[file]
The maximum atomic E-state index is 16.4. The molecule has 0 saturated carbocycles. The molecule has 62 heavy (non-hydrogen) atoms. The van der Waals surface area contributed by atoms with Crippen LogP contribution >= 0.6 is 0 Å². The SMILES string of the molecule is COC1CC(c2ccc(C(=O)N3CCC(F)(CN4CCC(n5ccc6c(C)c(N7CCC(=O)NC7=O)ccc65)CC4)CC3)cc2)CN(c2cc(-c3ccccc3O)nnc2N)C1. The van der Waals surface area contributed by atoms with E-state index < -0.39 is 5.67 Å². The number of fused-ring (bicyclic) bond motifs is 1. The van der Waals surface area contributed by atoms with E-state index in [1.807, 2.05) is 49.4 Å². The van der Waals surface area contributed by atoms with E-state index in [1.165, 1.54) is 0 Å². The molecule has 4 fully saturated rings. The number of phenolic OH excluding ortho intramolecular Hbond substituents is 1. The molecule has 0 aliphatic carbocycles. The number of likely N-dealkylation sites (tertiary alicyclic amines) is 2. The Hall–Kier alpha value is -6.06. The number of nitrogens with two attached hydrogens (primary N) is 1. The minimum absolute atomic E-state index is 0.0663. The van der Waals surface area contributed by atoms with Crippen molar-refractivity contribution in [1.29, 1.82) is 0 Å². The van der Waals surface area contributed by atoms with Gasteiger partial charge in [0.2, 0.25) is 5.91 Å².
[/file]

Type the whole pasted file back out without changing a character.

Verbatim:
The maximum atomic E-state index is 16.4. The molecule has 0 saturated carbocycles. The molecule has 62 heavy (non-hydrogen) atoms. The van der Waals surface area contributed by atoms with Crippen LogP contribution >= 0.6 is 0 Å². The SMILES string of the molecule is COC1CC(c2ccc(C(=O)N3CCC(F)(CN4CCC(n5ccc6c(C)c(N7CCC(=O)NC7=O)ccc65)CC4)CC3)cc2)CN(c2cc(-c3ccccc3O)nnc2N)C1. The van der Waals surface area contributed by atoms with E-state index < -0.39 is 5.67 Å². The number of fused-ring (bicyclic) bond motifs is 1. The van der Waals surface area contributed by atoms with E-state index in [1.807, 2.05) is 49.4 Å². The van der Waals surface area contributed by atoms with E-state index in [1.165, 1.54) is 0 Å². The molecule has 4 fully saturated rings. The number of phenolic OH excluding ortho intramolecular Hbond substituents is 1. The molecule has 0 aliphatic carbocycles. The number of likely N-dealkylation sites (tertiary alicyclic amines) is 2. The Hall–Kier alpha value is -6.06. The number of nitrogens with two attached hydrogens (primary N) is 1. The minimum absolute atomic E-state index is 0.0663. The van der Waals surface area contributed by atoms with Crippen molar-refractivity contribution in [1.29, 1.82) is 0 Å². The van der Waals surface area contributed by atoms with Gasteiger partial charge in [0.2, 0.25) is 5.91 Å².